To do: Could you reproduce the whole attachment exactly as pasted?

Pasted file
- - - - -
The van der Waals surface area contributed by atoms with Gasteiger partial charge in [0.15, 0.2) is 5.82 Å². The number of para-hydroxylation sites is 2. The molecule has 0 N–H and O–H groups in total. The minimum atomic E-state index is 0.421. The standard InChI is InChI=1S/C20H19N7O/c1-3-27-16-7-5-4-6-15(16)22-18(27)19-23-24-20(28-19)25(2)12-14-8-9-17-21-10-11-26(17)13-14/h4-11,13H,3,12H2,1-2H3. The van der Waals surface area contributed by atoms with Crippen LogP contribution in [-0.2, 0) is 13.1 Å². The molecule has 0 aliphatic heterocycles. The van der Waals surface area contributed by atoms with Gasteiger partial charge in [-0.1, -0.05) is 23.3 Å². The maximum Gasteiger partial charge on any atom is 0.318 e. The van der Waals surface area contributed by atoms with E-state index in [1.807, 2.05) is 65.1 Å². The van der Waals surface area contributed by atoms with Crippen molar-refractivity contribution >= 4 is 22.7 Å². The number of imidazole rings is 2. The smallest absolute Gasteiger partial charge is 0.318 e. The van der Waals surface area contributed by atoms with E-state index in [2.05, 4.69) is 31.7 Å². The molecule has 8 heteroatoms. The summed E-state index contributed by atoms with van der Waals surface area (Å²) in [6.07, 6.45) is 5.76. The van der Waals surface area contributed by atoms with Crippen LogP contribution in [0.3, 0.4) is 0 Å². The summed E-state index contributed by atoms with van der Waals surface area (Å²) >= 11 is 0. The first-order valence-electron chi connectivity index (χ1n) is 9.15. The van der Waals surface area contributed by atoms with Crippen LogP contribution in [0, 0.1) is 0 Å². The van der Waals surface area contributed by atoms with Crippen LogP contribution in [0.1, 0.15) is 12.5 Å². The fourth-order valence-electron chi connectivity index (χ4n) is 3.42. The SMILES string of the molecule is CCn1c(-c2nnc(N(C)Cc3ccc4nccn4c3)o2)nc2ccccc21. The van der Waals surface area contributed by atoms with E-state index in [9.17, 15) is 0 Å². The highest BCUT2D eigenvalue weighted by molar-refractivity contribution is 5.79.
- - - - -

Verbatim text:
The van der Waals surface area contributed by atoms with Gasteiger partial charge in [0.15, 0.2) is 5.82 Å². The number of para-hydroxylation sites is 2. The molecule has 0 N–H and O–H groups in total. The minimum atomic E-state index is 0.421. The standard InChI is InChI=1S/C20H19N7O/c1-3-27-16-7-5-4-6-15(16)22-18(27)19-23-24-20(28-19)25(2)12-14-8-9-17-21-10-11-26(17)13-14/h4-11,13H,3,12H2,1-2H3. The van der Waals surface area contributed by atoms with Crippen LogP contribution in [-0.2, 0) is 13.1 Å². The molecule has 0 aliphatic heterocycles. The van der Waals surface area contributed by atoms with Gasteiger partial charge in [-0.1, -0.05) is 23.3 Å². The maximum Gasteiger partial charge on any atom is 0.318 e. The van der Waals surface area contributed by atoms with E-state index in [1.807, 2.05) is 65.1 Å². The van der Waals surface area contributed by atoms with Crippen molar-refractivity contribution >= 4 is 22.7 Å². The number of imidazole rings is 2. The smallest absolute Gasteiger partial charge is 0.318 e. The van der Waals surface area contributed by atoms with E-state index in [2.05, 4.69) is 31.7 Å². The molecule has 8 heteroatoms. The summed E-state index contributed by atoms with van der Waals surface area (Å²) in [6.07, 6.45) is 5.76. The van der Waals surface area contributed by atoms with Crippen LogP contribution in [0.3, 0.4) is 0 Å². The summed E-state index contributed by atoms with van der Waals surface area (Å²) >= 11 is 0. The first-order valence-electron chi connectivity index (χ1n) is 9.15. The van der Waals surface area contributed by atoms with Crippen LogP contribution in [0, 0.1) is 0 Å². The van der Waals surface area contributed by atoms with Crippen LogP contribution in [0.1, 0.15) is 12.5 Å². The fourth-order valence-electron chi connectivity index (χ4n) is 3.42. The SMILES string of the molecule is CCn1c(-c2nnc(N(C)Cc3ccc4nccn4c3)o2)nc2ccccc21. The van der Waals surface area contributed by atoms with E-state index in [9.17, 15) is 0 Å². The highest BCUT2D eigenvalue weighted by molar-refractivity contribution is 5.79.